“You shall love the Lord your God with all your heart and with all your soul and with all your might.” (rf. Dt. 6:5 NASB)
“Hate evil, you who love the Lord, Who preserves the souls of His godly ones;
He delivers them from the hand of the wicked. Light is sown like seed for the righteous
and gladness for the upright in heart. Be glad in the Lord, you righteous ones, and give thanks to His holy name.” (rf. Ps. 97:10-12 NASB)
Most of us have been raised with a very shallow concept of “love”. The term has been so romanticized that it is hard to separate its meaning from some level of pure emotion. For our unbelieving world, love is really nothing more than hormones ignited or animal magnetism at work (which is not surprising given their overwhelming affirmation of and belief in the theory of evolution). However, such a perspective voids the word, “love”, of the inherent richness and depth of its value. It is tantamount to expressing “light” only in terms of the amount of energy it displays. There is so much more to love than feeling alone!
“Love” in the Bible is conveyed in terms of commitment, devotion, and sacrifice. As Jesus put it, “Greater love has no one than this, that one lay down his life for his friends” (rf. Jn. 15:13 NASB). One does not sacrifice oneself for others on a mere whim or by means of a passing impression. There is a greater intensity and gravity at work in one’s heart to move one to an action as this. In Jesus’ case, it was both His deep affection for His sheep to save them from their sin and to fulfill the will of the Father concerning these same sheep (rf. Jn. 10:11-29). His love was, then, action borne out of a heart of commitment, devotion and sacrifice, fully setting aside Himself on behalf of the benefit of the well-being of others.
As Jesus so loved us and, especially, His Father, so He expects us to “love” Him and His Father (rf. Jn. 5:23; 14:21). This is not simply an emotional love that He speaks of. It is a love of total commitment of one’s life, energy and priorities. This is the very essence of Deuteronomy 6:5. Everything in our being we should give to the Lord out of our devotion to Him because of who He is, not simply for what He has done for us. Our love for Him should be as His love for us—unconditional.
When we move from the shallow, emotional-based perspective to a commitment to an action-based, sacrificial view of love, we will also begin to see evil for the ugliness it represents as a contrast to the purity of this love, as noted by the psalmist above. Like darkness is to light, so is wickedness to unconditional love—it is reprehensible and worthy of our hatred, even as it is of God’s wrath. Evil stands for everything counter to God’s holiness and righteous will. It will come to a just end in God’s economy, rest assured. It is definitely not a sin to hate evil. Indeed, God already does. However, we must be careful not to stand in God’s stead, dealing out God’s final judgment on those who, at this point, are caught up in evil’s snares (rf. Mt. 7:1-5). We must remember that, had it not been for the grace of God, we would be in the very same traps, destined to eternal damnation, relishing in our own “pleasures of sin for a season” (rf. Heb. 11:25 KJV) without a clue of how desperate our situation truly is before God! We must learn the distinction between hating evil and loving our enemies, interceding for those ensnared in the clutches of wickedness.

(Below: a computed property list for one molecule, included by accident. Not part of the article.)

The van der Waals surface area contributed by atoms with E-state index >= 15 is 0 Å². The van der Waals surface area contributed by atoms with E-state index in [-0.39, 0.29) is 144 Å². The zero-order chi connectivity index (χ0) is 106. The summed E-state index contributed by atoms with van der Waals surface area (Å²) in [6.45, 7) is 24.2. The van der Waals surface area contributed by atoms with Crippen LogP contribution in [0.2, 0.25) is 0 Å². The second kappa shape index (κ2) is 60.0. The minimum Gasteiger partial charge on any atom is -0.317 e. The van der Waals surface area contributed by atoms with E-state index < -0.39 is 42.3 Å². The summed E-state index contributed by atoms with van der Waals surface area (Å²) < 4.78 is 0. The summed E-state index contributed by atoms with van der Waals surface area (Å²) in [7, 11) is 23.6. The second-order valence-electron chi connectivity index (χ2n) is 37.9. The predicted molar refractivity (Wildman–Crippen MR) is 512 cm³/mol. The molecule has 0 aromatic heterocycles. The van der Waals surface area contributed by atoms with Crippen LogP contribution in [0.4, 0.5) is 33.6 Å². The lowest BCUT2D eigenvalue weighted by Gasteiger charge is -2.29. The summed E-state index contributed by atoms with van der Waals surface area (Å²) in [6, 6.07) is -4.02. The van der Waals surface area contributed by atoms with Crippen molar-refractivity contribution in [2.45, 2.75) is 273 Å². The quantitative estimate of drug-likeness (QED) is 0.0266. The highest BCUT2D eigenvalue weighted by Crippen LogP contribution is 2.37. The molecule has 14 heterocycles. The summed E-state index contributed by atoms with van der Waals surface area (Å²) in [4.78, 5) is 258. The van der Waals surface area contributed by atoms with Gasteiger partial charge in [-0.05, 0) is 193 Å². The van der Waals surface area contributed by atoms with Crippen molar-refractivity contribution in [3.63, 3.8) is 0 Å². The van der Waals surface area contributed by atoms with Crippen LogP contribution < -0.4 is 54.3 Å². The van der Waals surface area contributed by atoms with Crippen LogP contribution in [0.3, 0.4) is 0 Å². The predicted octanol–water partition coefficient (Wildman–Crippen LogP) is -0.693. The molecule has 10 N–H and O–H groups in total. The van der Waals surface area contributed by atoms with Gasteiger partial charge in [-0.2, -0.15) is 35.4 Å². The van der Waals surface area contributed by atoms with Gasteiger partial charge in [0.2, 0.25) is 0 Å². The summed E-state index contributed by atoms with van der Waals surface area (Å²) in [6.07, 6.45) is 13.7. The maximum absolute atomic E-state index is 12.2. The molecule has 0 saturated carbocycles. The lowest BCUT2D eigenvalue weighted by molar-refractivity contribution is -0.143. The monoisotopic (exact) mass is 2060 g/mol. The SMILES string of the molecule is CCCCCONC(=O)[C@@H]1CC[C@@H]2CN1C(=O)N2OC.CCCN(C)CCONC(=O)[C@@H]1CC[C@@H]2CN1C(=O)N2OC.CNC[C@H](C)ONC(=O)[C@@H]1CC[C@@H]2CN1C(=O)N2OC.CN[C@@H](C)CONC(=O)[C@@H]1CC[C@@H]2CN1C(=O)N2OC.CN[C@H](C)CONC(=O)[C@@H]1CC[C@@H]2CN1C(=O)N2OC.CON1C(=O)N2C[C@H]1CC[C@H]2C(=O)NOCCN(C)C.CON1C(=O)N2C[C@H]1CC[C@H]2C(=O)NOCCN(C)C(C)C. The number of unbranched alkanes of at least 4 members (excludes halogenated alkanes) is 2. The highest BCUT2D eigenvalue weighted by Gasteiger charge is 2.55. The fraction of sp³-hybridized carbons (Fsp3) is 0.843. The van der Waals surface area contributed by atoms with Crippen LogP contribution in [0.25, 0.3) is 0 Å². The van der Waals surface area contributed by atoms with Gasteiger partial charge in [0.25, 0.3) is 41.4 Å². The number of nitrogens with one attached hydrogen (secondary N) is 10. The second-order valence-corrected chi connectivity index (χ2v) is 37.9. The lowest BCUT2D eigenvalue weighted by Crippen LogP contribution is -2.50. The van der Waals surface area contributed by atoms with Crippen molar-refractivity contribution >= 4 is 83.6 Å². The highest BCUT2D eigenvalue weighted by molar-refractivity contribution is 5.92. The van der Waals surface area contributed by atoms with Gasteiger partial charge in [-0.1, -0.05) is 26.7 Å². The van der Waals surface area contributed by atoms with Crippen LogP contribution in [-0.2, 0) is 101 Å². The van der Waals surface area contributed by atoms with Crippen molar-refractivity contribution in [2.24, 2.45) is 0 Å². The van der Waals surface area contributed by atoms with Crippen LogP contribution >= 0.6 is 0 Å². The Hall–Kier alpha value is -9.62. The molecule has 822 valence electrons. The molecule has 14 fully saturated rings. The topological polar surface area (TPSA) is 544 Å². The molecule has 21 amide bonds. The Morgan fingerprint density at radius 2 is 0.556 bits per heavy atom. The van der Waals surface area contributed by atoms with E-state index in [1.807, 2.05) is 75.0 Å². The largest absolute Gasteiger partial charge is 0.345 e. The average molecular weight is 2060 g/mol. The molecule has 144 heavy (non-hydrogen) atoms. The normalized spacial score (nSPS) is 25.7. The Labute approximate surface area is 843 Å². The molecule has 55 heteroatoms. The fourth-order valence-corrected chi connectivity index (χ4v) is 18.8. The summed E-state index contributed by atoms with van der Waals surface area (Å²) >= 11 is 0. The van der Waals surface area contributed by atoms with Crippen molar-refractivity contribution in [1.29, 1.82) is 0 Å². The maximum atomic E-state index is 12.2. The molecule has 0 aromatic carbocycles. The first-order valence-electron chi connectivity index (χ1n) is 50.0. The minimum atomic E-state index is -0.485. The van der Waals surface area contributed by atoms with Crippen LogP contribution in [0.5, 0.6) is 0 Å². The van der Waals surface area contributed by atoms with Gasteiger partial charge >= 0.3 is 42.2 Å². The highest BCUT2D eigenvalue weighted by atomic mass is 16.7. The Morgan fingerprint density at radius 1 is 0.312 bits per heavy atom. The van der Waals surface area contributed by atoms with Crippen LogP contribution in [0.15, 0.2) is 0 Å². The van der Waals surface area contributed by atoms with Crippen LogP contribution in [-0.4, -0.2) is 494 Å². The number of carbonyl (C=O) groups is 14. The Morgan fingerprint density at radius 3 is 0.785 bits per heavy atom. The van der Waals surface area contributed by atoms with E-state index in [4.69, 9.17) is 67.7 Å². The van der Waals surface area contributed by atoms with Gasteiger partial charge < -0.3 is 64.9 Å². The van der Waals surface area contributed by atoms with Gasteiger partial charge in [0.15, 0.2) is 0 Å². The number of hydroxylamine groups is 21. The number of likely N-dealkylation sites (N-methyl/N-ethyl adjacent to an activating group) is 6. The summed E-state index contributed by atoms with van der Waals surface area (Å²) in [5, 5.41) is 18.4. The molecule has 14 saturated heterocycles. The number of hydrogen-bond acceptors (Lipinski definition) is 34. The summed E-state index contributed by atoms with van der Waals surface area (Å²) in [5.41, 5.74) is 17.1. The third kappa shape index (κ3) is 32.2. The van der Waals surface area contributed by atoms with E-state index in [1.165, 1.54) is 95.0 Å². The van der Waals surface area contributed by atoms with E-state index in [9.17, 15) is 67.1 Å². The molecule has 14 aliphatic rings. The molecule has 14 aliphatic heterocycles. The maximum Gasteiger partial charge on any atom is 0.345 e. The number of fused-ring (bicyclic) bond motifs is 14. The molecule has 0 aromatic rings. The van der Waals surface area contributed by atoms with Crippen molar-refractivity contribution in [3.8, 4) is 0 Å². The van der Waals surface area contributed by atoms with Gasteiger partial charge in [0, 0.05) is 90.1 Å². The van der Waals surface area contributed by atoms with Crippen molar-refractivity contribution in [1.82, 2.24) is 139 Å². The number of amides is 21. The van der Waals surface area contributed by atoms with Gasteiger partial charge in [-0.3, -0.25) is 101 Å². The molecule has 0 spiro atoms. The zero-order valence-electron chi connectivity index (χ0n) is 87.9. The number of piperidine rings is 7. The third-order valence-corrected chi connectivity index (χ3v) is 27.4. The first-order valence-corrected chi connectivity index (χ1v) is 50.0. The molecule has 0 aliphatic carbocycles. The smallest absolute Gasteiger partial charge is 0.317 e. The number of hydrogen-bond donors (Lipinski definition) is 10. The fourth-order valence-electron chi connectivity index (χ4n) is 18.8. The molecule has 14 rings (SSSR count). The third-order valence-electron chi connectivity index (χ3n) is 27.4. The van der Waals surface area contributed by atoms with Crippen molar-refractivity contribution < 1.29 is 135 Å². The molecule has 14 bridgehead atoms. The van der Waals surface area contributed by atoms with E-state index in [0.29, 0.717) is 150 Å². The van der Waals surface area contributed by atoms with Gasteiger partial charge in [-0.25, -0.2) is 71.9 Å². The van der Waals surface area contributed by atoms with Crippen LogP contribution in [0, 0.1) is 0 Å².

Thus, to love as God loves is a more profound concept than we have probably ever realized. This is the high calling which He has given each of us as believers. We are to “love” Him and our “neighbors” (those in need who cross our paths daily, especially in the household of faith—rf. Lev. 19:18; Gal. 6:10), but with a love committed to the benefit of others, even to the sacrifice of ourselves. May the Lord grant us the grace necessary for us to make the personal changes in our understanding of our love to match His!